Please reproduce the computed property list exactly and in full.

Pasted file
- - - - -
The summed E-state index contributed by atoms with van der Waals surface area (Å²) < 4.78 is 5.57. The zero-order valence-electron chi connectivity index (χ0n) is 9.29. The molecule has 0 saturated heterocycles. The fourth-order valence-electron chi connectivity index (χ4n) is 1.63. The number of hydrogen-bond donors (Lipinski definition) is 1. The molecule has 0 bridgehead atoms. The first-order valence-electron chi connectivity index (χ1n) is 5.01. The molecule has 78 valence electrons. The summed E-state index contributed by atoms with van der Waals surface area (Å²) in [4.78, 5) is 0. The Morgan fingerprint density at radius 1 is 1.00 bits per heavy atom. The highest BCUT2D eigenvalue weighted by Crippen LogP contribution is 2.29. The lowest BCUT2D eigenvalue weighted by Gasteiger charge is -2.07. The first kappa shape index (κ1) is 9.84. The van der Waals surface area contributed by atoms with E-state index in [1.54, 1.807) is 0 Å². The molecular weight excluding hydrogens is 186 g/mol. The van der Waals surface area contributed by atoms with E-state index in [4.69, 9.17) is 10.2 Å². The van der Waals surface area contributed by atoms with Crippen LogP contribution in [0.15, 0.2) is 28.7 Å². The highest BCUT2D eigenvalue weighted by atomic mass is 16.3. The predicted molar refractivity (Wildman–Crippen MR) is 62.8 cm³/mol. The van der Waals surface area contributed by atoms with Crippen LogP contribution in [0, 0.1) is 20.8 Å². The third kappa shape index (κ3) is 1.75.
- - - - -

The summed E-state index contributed by atoms with van der Waals surface area (Å²) < 4.78 is 5.57. The zero-order valence-electron chi connectivity index (χ0n) is 9.29. The molecule has 0 saturated heterocycles. The fourth-order valence-electron chi connectivity index (χ4n) is 1.63. The number of hydrogen-bond donors (Lipinski definition) is 1. The molecule has 0 bridgehead atoms. The first-order valence-electron chi connectivity index (χ1n) is 5.01. The molecule has 78 valence electrons. The summed E-state index contributed by atoms with van der Waals surface area (Å²) in [4.78, 5) is 0. The Morgan fingerprint density at radius 1 is 1.00 bits per heavy atom. The highest BCUT2D eigenvalue weighted by Crippen LogP contribution is 2.29. The lowest BCUT2D eigenvalue weighted by Gasteiger charge is -2.07. The first kappa shape index (κ1) is 9.84. The van der Waals surface area contributed by atoms with E-state index in [1.54, 1.807) is 0 Å². The molecular weight excluding hydrogens is 186 g/mol. The van der Waals surface area contributed by atoms with E-state index in [4.69, 9.17) is 10.2 Å². The van der Waals surface area contributed by atoms with Crippen LogP contribution in [0.15, 0.2) is 28.7 Å². The highest BCUT2D eigenvalue weighted by atomic mass is 16.3. The predicted molar refractivity (Wildman–Crippen MR) is 62.8 cm³/mol. The van der Waals surface area contributed by atoms with Crippen LogP contribution in [0, 0.1) is 20.8 Å². The third kappa shape index (κ3) is 1.75.